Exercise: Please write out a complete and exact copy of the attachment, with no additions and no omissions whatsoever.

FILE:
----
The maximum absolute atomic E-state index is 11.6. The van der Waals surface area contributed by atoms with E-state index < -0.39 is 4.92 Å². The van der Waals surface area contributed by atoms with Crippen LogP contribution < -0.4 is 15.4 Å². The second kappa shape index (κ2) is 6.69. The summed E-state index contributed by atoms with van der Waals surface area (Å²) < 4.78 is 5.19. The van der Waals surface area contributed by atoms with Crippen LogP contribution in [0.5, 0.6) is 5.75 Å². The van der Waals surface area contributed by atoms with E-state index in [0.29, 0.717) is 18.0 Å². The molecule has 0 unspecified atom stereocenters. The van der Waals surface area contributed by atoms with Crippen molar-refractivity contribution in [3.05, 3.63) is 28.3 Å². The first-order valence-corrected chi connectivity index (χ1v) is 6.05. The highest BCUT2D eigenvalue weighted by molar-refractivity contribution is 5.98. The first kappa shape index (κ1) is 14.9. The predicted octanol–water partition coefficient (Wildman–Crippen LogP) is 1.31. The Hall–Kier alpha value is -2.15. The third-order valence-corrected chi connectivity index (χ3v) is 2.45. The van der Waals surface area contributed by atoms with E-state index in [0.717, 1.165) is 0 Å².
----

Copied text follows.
The maximum absolute atomic E-state index is 11.6. The van der Waals surface area contributed by atoms with E-state index < -0.39 is 4.92 Å². The van der Waals surface area contributed by atoms with Crippen LogP contribution < -0.4 is 15.4 Å². The second kappa shape index (κ2) is 6.69. The summed E-state index contributed by atoms with van der Waals surface area (Å²) < 4.78 is 5.19. The van der Waals surface area contributed by atoms with Crippen LogP contribution in [0.5, 0.6) is 5.75 Å². The van der Waals surface area contributed by atoms with E-state index in [0.29, 0.717) is 18.0 Å². The molecule has 0 unspecified atom stereocenters. The van der Waals surface area contributed by atoms with Crippen molar-refractivity contribution in [3.05, 3.63) is 28.3 Å². The first-order valence-corrected chi connectivity index (χ1v) is 6.05. The highest BCUT2D eigenvalue weighted by molar-refractivity contribution is 5.98. The first kappa shape index (κ1) is 14.9. The predicted octanol–water partition coefficient (Wildman–Crippen LogP) is 1.31. The Hall–Kier alpha value is -2.15. The third-order valence-corrected chi connectivity index (χ3v) is 2.45. The van der Waals surface area contributed by atoms with E-state index in [0.717, 1.165) is 0 Å².